Sky at a Glance 2022 September 17 – 24

Photo showing location of the small constellation Lacerta the Lizard located between Cassiopeia and Cygnus.

This Week’s Sky at a Glance, 2022 September 17 – 24
~by Curt Nason

Salamanders aren’t the most noticeable of critters; you usually have to make an effort to find one. This is a good time to locate the obscure constellation of Lacerta the Lizard, but it will take some effort and a dark sky.

Camouflaged partly by the Milky Way, Lacerta is surrounded by Cepheus, Cassiopeia, Pegasus and Cygnus. A good pointer to it is the base of the Summer Triangle. Running a line from bright Vega to Deneb at the tail of Cygnus and extending it about the same distance puts you near the zigzag shape of the lizard. It is one of those dim constellations created in the late 17th century by Johannes Hevelius to fill in an “empty” section of the sky. At first he named it Stellio; a stellion is a newt with star-like spots found near the Mediterranean Sea. If you manage to catch Lacerta, give yourself a pat on the back and let it go.

This Week in the Solar System

Saturday’s sunrise in Moncton is at 6:59 am and sunset will occur at 7:26 pm, giving 12 hours, 27 minutes of daylight (7:05 am and 7:31 pm in Saint John). Next Saturday the Sun will rise at 7:08 am and set at 7:12 pm, giving 12 hours, 4 minutes of daylight (7:13 am and 7:17 pm in Saint John). The autumnal equinox occurs at 10:04 pm on Thursday.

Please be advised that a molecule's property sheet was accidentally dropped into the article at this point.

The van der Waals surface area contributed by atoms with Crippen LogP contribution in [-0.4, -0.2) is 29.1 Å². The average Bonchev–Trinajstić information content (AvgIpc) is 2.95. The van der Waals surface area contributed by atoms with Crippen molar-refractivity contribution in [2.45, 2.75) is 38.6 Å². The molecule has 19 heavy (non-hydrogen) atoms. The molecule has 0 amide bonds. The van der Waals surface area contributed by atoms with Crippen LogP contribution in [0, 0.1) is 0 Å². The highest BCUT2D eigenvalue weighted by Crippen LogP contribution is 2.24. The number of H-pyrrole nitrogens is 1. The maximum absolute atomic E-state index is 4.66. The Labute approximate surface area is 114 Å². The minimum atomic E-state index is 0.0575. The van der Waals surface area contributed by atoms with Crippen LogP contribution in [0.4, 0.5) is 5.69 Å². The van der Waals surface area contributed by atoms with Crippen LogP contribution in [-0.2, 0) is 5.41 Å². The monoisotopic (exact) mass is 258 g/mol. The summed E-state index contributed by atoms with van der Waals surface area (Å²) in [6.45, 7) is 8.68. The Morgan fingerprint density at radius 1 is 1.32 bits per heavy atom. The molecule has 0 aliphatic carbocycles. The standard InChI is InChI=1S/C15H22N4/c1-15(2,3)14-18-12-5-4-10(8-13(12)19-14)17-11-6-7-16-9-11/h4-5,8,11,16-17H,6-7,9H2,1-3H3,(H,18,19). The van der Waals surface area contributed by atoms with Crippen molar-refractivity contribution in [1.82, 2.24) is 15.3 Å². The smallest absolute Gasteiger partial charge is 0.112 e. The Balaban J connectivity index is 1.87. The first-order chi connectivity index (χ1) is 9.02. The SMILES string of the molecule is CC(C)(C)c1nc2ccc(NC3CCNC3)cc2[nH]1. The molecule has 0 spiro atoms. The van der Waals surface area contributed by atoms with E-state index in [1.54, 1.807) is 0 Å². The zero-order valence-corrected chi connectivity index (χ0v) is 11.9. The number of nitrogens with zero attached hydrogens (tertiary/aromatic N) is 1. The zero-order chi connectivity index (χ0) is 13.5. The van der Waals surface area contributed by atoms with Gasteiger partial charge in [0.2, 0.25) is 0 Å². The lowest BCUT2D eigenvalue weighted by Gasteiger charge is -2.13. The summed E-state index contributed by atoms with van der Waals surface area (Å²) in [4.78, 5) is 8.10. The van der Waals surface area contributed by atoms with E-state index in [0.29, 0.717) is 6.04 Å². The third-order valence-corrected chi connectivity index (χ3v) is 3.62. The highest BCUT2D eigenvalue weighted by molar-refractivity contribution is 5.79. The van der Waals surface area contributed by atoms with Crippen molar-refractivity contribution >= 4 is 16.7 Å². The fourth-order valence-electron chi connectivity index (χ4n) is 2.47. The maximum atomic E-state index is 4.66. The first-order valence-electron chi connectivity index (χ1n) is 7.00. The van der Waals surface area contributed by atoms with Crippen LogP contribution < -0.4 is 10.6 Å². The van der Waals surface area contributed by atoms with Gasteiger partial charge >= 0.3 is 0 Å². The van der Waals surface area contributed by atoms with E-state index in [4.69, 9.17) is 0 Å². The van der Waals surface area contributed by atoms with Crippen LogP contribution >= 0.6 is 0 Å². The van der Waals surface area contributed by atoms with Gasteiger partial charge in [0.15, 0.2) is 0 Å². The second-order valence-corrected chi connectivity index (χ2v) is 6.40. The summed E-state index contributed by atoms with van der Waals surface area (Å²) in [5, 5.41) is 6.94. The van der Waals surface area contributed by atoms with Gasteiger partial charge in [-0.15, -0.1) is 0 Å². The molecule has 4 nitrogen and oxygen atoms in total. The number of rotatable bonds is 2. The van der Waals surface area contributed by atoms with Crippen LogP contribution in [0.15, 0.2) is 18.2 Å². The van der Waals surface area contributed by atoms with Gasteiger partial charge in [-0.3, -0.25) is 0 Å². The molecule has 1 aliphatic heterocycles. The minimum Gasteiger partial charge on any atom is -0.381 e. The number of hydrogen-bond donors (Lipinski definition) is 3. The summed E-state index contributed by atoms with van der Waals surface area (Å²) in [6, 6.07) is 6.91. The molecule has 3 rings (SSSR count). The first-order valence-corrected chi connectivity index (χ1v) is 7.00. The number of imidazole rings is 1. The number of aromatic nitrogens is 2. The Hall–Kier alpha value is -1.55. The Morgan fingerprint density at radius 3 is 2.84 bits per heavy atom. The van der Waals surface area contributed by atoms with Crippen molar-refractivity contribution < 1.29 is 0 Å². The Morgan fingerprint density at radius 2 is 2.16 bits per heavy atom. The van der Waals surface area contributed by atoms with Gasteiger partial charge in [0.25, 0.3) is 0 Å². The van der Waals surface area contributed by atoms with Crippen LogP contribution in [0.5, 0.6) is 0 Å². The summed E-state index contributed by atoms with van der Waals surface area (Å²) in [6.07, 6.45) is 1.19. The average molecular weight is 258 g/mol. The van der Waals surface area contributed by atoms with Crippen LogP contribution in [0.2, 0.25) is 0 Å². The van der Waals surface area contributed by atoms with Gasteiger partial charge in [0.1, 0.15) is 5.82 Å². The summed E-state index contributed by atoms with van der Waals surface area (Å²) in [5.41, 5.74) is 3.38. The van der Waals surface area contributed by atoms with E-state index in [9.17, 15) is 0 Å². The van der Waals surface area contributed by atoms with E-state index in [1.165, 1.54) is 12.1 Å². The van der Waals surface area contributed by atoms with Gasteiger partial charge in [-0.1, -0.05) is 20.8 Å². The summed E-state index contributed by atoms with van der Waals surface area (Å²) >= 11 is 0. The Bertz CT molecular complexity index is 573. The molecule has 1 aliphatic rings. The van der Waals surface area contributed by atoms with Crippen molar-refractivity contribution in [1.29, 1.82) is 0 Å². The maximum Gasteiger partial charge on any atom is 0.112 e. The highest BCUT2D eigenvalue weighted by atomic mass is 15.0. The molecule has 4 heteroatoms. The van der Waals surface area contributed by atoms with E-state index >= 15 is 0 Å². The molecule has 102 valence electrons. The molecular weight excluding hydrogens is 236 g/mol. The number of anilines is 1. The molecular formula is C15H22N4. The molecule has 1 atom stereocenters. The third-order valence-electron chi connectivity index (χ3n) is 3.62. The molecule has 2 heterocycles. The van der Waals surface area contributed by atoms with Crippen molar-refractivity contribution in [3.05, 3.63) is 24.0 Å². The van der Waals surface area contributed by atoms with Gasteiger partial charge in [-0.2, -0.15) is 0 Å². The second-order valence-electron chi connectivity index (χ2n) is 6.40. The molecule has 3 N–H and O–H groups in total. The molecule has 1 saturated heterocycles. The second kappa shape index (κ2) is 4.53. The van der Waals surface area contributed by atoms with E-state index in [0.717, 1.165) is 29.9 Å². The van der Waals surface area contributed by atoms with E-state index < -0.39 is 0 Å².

The Moon is at third quarter this Saturday, rising by 11:15 pm and setting around 4 pm Sunday. Saturn is at its highest and best for observing in late evening, and Jupiter rises 20 minutes after sunset this weekend. Telescope users might see Jupiter’s Red Spot around 9 pm on Monday and 10:30 pm on Thursday. Mars is highest around 6:30 am this weekend, to the lower right of the Moon. Venus rises an hour before sunrise, while Mercury is at inferior conjunction on Friday.

Join members of RASC NB for public observing at the Kouchibouguac Fall Star Fest on September 23-24.

Questions? Contact Curt Nason.

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